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Peak profit margins


rukawa
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Labour participation rate has gone down by 3% since 2007. 1.7% of this is due to the Baby Boomers retiring. The labour participation rate will continue to decline.

http://www.voxeu.org/article/decline-labour-force-participation-us

 

China's will soon be experiencing a labour shortage. The mass migration of rural workers to urban areas is basically done. In addition the result of the one child policy means less young people to replace older workers.

http://www.ft.com/intl/cms/s/0/211df974-ee47-11e4-98f9-00144feab7de.html#axzz3ZPncqbZI

 

My view is that the share of income going to labour is going to increase throughout the world and profit margins will shrink. We are at the point of peak profit margins.

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Labour participation rate has gone down by 3% since 2007. 1.7% of this is due to the Baby Boomers retiring. The labour participation rate will continue to decline.

http://www.voxeu.org/article/decline-labour-force-participation-us

 

China's will soon be experiencing a labour shortage. The mass migration of rural workers to urban areas is basically done. In addition the result of the one child policy means less young people to replace older workers.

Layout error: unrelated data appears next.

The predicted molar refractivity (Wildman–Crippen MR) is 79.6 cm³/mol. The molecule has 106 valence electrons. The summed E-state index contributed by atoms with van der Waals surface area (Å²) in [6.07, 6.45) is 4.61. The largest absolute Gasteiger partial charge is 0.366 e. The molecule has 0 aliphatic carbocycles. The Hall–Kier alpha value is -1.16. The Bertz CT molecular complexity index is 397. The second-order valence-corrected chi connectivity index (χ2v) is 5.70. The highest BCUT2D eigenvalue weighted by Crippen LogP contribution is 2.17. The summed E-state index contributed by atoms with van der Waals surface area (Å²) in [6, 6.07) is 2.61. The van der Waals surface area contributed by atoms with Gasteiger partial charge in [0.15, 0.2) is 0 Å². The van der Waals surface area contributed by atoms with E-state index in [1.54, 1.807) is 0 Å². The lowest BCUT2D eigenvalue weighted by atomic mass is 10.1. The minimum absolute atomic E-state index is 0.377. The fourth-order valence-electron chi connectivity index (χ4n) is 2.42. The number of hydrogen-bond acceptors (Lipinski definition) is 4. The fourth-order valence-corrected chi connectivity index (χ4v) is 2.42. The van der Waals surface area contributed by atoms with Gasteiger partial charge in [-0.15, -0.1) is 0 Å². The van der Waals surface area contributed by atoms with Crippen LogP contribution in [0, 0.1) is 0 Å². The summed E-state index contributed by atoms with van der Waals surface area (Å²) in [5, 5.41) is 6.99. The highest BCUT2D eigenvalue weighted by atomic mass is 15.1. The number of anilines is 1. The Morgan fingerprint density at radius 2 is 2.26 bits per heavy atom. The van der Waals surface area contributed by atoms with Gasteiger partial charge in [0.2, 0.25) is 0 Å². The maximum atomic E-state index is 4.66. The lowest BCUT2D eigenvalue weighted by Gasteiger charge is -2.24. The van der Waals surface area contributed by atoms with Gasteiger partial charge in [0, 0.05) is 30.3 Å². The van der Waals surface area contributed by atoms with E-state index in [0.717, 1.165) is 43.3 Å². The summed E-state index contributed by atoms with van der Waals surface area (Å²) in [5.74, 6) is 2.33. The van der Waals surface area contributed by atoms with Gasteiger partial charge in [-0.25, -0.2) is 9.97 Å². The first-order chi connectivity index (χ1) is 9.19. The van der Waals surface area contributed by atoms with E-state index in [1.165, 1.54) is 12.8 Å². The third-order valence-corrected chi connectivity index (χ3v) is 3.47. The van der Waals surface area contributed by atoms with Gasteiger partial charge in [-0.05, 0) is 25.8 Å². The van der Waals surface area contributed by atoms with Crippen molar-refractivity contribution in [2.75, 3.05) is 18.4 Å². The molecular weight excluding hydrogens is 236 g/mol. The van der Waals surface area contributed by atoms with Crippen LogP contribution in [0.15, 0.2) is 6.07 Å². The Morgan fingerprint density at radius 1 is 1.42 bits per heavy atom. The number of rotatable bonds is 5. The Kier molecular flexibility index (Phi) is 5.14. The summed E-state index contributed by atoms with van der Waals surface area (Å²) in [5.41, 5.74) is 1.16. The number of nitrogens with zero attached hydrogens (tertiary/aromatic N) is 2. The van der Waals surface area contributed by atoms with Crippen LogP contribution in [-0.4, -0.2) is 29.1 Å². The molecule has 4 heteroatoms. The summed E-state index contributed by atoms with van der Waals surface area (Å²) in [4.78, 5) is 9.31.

http://www.ft.com/intl/cms/s/0/211df974-ee47-11e4-98f9-00144feab7de.html#axzz3ZPncqbZI

 

My view is that the share of income going to labour is going to increase throughout the world and profit margins will shrink. We are at the point of peak profit margins.

 

Can't argue with either of your points. Additionally, I don't think there's much fat on the bone left to cut interest expenses via refinancing.

 

On a separate note, when does the buyback express exhaust itself? Not a margin question, more related to EPS growth and balance sheet strength whenever the cycle turns.

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Whether this is the exact peak who knows, but I am firmly of the opinion that margins will mean revert and the labour argument is a good one.

 

As for the buyback express: it'll stop when share prices start falling ;)